The team of law professors pressed on, turning their focus to Carnahan’s replacement, Lt. Governor Roger B. Wilson, who filled the top spot for 83 days. On the last day of Wilson’s short term, Shelley’s lawyer, Marie Kenyon, traveled to Jefferson City. “I followed his chief lawyer around the Capitol building the whole day, bugging him,” says Marie, an adjunct professor at Saint Louis University School of Law. “He was in his office, wrapping up his plaques, putting them in boxes, explaining to us why this wasn’t going to happen.”

Robert Holden succeeded Wilson as governor in January 2001, and nearly four years later, at the end of his term, the coalition finally had its first success. Holden commuted the sentences of two women represented by the coalition: Shirley Lute, 74, who had been locked up for 23 years, and Lynda Branch, 52, who’d been in prison for 18 years. Holden’s decision enabled them to go before the parole board this year; they are expected to be released soon.

At the end of 2004, Shelley received a letter stating that her request for clemency had been denied. There was no explanation. Now she must wait three years before she can reapply. “That’s one of the ridiculous things about this case,” says Marie. “It literally sat on the governor’s desk for almost five years, so that was five years of wasted time.”

ONE MORNING THIS SPRING, Shelley, who is now 45, told her story to a reporter while seated in the parole room at a prison in Vandalia, Missouri. She wore a gray inmate uniform and two crosses, one on a chain around her neck and another pinned to her collar. She still has curly blond hair, but now it’s thinner on top. Both her mother and grandmother had breast cancer, and two years ago Shelley discovered a lump in one of her breasts. She recalls that it took her five or six months to get treatment. Joe and her mother called the prison regularly, trying to speed up the process. “You could be jeopardizing her life,” Joe would say. Eventually Shelley had a lumpectomy, then chemotherapy and radiation.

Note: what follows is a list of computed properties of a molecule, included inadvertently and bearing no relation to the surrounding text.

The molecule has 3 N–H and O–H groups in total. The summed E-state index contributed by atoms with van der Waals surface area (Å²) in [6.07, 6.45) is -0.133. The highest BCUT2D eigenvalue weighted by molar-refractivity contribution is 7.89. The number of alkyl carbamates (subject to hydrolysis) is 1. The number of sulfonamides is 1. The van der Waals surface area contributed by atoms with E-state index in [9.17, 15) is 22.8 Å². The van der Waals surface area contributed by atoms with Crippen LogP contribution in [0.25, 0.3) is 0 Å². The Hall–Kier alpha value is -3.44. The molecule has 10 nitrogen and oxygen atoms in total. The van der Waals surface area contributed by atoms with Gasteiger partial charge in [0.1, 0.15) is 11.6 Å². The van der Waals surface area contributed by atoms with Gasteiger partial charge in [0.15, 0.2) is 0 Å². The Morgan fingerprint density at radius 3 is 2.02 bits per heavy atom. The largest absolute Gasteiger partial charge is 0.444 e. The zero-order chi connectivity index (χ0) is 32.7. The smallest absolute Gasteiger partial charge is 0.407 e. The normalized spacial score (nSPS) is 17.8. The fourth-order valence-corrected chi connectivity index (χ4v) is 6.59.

These days, Shelley no longer sees bruises or black eyes when she looks in the mirror, but she can still see faint scars on her wrists, reminders of the rope burns she got when Rodney tied her to the bed. Though 11 years have passed since that last night with him, the memories are fresh in her mind. “I can still smell the smells,” she says—sweat, gunpowder, blood. “And I can still hear the sounds. I can still feel the hits. I can still feel every time my head hit that headboard. I can still feel the burns on my wrists.”

From behind the walls of prison, she tries to be a mother to her children, who are now 22, 18, 17, and 15. She calls them every Sunday evening at Rodney’s sister’s house, and her mother brings the youngest one to see her every month. But more than a year has passed since Shelley last saw her oldest child, Ashley. A few years ago, Ashley got into an abusive relationship, started using drugs, and got arrested. “Nobody knew where she was for over a year,” Shelley says. “She was living in a car.” The hardest part of being locked up, says Shelley, has been watching her kids struggle without her.

To boost Shelley’s spirits, Joe reminds her of what they’ve accomplished over the last eight years: Two women will soon be freed, including 74-year-old Shirley Lute. “This lady was destined to die there,” Joe says. “As I keep telling Shelley, had she not gone to prison, there’s a good chance Shirley Lute may never have gotten out.” Joe is planning a barbecue this summer to celebrate Shirley’s release.

Shelley is not eligible for parole until 2007, when she will have served 85 percent of her sentence. Most likely she will leave behind Carlene, Ruby, and the rest of the women who joined the clemency campaign. Unless a sympathetic governor intervenes, they are destined to grow old in prison.